Category Archives: Atoms for Peace

Story Behind the Story: Mayhem Ex Machina

I conceived the ninth story in Atoms for Peace to lay the groundwork for the Steve/Dani relationship in Brain From Outer Space. Specifically, as they’ve been together for several years, and they’re in love, why aren’t they married?

Of course there’s lots of reasons that could be the case, but I took the one that promised the most conflict: Steve’s proposed, Dani’s said no. She still wants to be with him, and she’s not saying she’ll never, ever say yes, but every time he asks, it’s no. Partly that’s because Steve wants them both off the front lines, so they can live to raise children, and Dani likes her work as a medic. Partly classism: she’s upper-class Boston and Steve’s blue collar. Dani’s not entirely sure she wants to get married at all, but she’s very sure she doesn’t want to break up with Steve. So they’re a couple, but with a big elephant in the room. My original plan for the novel would have her say the L word by the ending, but not the M word.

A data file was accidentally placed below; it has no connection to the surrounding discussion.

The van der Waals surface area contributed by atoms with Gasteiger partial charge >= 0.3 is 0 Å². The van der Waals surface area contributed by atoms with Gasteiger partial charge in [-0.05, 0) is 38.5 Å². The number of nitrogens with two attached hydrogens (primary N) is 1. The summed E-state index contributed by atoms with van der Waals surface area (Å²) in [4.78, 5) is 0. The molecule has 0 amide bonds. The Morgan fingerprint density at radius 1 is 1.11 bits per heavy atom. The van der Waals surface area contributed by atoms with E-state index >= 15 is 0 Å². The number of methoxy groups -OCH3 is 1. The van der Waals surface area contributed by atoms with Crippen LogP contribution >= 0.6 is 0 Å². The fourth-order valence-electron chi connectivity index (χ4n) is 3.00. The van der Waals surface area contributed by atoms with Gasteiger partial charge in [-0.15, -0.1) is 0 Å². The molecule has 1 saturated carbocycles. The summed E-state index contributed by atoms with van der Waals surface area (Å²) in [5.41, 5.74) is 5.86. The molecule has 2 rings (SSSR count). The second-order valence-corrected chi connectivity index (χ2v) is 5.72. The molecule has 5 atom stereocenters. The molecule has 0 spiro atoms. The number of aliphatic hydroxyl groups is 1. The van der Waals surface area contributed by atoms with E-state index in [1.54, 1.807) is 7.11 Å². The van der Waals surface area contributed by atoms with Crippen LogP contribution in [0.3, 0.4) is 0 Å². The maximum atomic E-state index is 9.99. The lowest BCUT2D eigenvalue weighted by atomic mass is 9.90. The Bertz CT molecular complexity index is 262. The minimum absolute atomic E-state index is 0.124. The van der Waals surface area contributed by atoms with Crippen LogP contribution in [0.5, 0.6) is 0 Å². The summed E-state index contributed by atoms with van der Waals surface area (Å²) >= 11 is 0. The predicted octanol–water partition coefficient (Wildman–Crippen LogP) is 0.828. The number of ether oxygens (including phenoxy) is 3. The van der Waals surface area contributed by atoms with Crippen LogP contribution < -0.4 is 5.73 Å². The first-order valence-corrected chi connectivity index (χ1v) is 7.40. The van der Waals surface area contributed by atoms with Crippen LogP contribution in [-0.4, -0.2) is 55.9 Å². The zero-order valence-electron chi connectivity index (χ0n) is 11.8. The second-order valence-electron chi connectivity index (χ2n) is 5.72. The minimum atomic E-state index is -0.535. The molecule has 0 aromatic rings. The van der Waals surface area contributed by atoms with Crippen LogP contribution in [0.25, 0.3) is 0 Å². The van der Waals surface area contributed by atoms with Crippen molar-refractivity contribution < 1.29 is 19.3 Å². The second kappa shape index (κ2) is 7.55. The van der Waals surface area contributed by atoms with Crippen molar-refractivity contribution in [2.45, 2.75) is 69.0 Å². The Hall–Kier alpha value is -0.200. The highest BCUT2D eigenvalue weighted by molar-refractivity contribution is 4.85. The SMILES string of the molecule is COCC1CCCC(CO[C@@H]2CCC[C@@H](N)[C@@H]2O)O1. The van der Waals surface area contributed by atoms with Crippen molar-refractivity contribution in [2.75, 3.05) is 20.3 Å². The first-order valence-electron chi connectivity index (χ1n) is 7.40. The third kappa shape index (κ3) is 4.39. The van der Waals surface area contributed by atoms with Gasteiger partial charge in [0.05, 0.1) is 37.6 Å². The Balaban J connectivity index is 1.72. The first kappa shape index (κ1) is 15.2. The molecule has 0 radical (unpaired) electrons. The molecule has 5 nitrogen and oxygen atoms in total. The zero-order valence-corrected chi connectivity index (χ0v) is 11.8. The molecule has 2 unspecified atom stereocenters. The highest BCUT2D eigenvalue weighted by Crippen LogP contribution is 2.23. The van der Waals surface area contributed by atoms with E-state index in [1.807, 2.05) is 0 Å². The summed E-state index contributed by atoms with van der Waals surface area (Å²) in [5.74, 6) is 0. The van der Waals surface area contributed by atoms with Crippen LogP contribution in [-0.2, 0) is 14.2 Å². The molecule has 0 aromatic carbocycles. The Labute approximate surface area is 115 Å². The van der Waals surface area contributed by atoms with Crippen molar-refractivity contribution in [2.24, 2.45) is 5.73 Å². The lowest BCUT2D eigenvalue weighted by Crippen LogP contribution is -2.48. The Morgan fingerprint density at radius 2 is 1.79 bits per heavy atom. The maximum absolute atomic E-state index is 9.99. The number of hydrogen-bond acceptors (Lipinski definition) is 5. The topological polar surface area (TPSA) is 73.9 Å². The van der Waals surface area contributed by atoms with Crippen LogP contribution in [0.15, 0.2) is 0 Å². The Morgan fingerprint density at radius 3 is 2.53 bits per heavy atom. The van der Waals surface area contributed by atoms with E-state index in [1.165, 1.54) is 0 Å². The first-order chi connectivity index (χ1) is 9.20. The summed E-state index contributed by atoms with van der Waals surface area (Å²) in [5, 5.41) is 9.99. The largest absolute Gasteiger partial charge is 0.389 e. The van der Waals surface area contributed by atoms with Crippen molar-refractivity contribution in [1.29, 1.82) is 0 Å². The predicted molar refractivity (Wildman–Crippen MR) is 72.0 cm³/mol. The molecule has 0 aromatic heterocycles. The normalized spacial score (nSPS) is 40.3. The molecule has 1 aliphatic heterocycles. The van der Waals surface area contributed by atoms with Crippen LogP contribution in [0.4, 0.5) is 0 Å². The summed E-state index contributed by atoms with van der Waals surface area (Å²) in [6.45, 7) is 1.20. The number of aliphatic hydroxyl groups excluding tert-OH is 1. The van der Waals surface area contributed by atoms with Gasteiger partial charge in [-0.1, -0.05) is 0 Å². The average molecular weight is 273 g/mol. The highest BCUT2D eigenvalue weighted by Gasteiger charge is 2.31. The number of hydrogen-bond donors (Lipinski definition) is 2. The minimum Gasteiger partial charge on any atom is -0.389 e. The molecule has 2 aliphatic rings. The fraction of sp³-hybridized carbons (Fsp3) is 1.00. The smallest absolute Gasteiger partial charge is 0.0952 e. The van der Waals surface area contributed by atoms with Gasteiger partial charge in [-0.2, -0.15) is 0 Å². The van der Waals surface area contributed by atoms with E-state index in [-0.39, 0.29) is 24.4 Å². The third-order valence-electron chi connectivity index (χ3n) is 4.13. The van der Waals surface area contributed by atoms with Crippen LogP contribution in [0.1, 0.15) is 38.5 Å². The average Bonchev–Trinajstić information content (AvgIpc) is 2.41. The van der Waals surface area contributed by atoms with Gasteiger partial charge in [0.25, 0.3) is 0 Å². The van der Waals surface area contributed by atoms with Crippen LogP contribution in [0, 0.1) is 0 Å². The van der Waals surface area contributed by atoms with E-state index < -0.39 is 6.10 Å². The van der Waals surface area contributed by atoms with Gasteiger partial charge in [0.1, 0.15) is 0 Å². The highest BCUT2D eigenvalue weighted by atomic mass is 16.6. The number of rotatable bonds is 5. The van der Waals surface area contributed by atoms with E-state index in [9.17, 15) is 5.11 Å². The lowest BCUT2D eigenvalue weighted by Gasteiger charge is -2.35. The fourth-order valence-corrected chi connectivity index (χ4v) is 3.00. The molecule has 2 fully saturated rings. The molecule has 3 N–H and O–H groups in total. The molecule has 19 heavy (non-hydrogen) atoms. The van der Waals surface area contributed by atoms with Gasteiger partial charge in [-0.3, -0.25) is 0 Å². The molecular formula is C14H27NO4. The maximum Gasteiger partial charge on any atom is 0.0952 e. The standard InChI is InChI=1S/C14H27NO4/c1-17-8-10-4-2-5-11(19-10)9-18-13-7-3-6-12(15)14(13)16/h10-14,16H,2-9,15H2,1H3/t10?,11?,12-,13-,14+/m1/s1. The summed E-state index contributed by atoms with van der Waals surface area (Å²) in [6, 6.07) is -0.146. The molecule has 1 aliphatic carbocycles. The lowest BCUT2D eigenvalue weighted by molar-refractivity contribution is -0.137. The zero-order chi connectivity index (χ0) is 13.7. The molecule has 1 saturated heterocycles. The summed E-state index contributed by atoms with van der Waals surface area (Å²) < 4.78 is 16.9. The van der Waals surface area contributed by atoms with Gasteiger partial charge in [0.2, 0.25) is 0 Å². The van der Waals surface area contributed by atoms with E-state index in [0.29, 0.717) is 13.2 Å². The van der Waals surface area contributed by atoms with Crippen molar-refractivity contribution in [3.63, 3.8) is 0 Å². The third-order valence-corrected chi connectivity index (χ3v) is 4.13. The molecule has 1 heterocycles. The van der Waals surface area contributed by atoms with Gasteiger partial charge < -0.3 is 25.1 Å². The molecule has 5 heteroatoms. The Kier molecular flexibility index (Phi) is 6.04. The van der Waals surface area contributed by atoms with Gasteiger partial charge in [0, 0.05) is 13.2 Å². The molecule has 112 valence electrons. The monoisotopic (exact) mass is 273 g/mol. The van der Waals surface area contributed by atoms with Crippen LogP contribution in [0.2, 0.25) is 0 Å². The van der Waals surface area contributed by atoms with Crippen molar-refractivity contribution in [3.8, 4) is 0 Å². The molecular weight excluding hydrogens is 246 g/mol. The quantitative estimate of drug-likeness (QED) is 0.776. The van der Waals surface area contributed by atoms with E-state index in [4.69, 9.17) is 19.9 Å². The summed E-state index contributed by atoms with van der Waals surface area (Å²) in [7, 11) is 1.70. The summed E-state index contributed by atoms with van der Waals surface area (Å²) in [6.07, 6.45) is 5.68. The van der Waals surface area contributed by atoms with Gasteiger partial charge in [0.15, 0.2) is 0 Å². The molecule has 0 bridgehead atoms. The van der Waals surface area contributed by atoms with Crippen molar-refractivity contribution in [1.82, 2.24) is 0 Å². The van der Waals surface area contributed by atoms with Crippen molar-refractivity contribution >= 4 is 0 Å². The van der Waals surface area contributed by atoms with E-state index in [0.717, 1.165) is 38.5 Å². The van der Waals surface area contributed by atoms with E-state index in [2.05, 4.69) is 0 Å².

In Mayhem Ex Machina Steve proposes for the first time and Dani panics. She can’t say yes, but will he end things if she says no? The story shows (I hope) that they make a good couple (I think Blood and Steel already showed that) and that Steve respects what she does: when she has to make a triage decision to help someone else, he understands.

But of course this is a series about my heroes battling 1950s SF-movie-style menaces, so I needed a menace. I’d included a scene in Brain where Gwen deactivates a robot threatening a black LA neighborhood, and initially decided to work it into this story as the B plot. Only when I looked at the scene, it came across very White Savior-ish, so I decided no. Instead I brought back FBI agents Harry Satao and Mickey Moon from Hunting Hidden Faces and switched the setting to LA’s Little Tokyo. And rather than a robot built with a white supremacist agenda, I reinvisioned him as a well-meaning idiot. In his big scene, he tells Mickey and Harry that yes, he built a super-robot (modeled on the ET tech from the film Kronos) without any research permit because the government just wouldn’t let him have one. But his ideas were so awesome, he just couldn’t pass them up! He’s raised the robot as a kind of surrogate son, but unfortunately his little boy has run away and it’s getting into trouble. And here come Dani and Steve, wandering right into its path …

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Story Behind the Story: Not In Our Stars But In Ourselves